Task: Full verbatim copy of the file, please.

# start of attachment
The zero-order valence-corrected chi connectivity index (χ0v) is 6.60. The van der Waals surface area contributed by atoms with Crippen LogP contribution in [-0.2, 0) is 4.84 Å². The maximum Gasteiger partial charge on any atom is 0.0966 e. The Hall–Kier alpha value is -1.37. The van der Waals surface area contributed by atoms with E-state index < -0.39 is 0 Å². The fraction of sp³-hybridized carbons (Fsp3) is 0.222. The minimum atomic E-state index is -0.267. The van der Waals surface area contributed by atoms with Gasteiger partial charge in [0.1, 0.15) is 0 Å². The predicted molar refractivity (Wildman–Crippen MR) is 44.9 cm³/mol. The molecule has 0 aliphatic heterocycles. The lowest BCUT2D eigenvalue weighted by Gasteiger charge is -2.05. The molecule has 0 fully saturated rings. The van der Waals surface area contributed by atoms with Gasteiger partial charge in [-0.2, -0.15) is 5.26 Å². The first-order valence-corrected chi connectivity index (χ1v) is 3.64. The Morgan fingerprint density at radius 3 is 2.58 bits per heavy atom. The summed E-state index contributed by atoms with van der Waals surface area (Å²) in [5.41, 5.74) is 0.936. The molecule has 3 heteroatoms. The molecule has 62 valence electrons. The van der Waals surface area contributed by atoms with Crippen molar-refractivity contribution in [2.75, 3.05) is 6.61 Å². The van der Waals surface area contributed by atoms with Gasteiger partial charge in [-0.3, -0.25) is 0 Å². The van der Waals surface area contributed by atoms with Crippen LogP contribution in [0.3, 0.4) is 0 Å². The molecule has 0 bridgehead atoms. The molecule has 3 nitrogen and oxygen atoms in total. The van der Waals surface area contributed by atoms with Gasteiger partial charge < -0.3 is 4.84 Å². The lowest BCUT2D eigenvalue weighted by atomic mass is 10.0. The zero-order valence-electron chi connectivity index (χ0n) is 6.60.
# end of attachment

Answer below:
The zero-order valence-corrected chi connectivity index (χ0v) is 6.60. The van der Waals surface area contributed by atoms with Crippen LogP contribution in [-0.2, 0) is 4.84 Å². The maximum Gasteiger partial charge on any atom is 0.0966 e. The Hall–Kier alpha value is -1.37. The van der Waals surface area contributed by atoms with E-state index < -0.39 is 0 Å². The fraction of sp³-hybridized carbons (Fsp3) is 0.222. The minimum atomic E-state index is -0.267. The van der Waals surface area contributed by atoms with Gasteiger partial charge in [0.1, 0.15) is 0 Å². The predicted molar refractivity (Wildman–Crippen MR) is 44.9 cm³/mol. The molecule has 0 aliphatic heterocycles. The lowest BCUT2D eigenvalue weighted by Gasteiger charge is -2.05. The molecule has 0 fully saturated rings. The van der Waals surface area contributed by atoms with Gasteiger partial charge in [-0.2, -0.15) is 5.26 Å². The first-order valence-corrected chi connectivity index (χ1v) is 3.64. The Morgan fingerprint density at radius 3 is 2.58 bits per heavy atom. The summed E-state index contributed by atoms with van der Waals surface area (Å²) in [5.41, 5.74) is 0.936. The molecule has 3 heteroatoms. The molecule has 62 valence electrons. The van der Waals surface area contributed by atoms with Crippen molar-refractivity contribution in [2.75, 3.05) is 6.61 Å². The van der Waals surface area contributed by atoms with Gasteiger partial charge in [-0.3, -0.25) is 0 Å². The van der Waals surface area contributed by atoms with Crippen LogP contribution in [0.3, 0.4) is 0 Å². The molecule has 0 bridgehead atoms. The molecule has 3 nitrogen and oxygen atoms in total. The van der Waals surface area contributed by atoms with Gasteiger partial charge < -0.3 is 4.84 Å². The lowest BCUT2D eigenvalue weighted by atomic mass is 10.0. The zero-order valence-electron chi connectivity index (χ0n) is 6.60.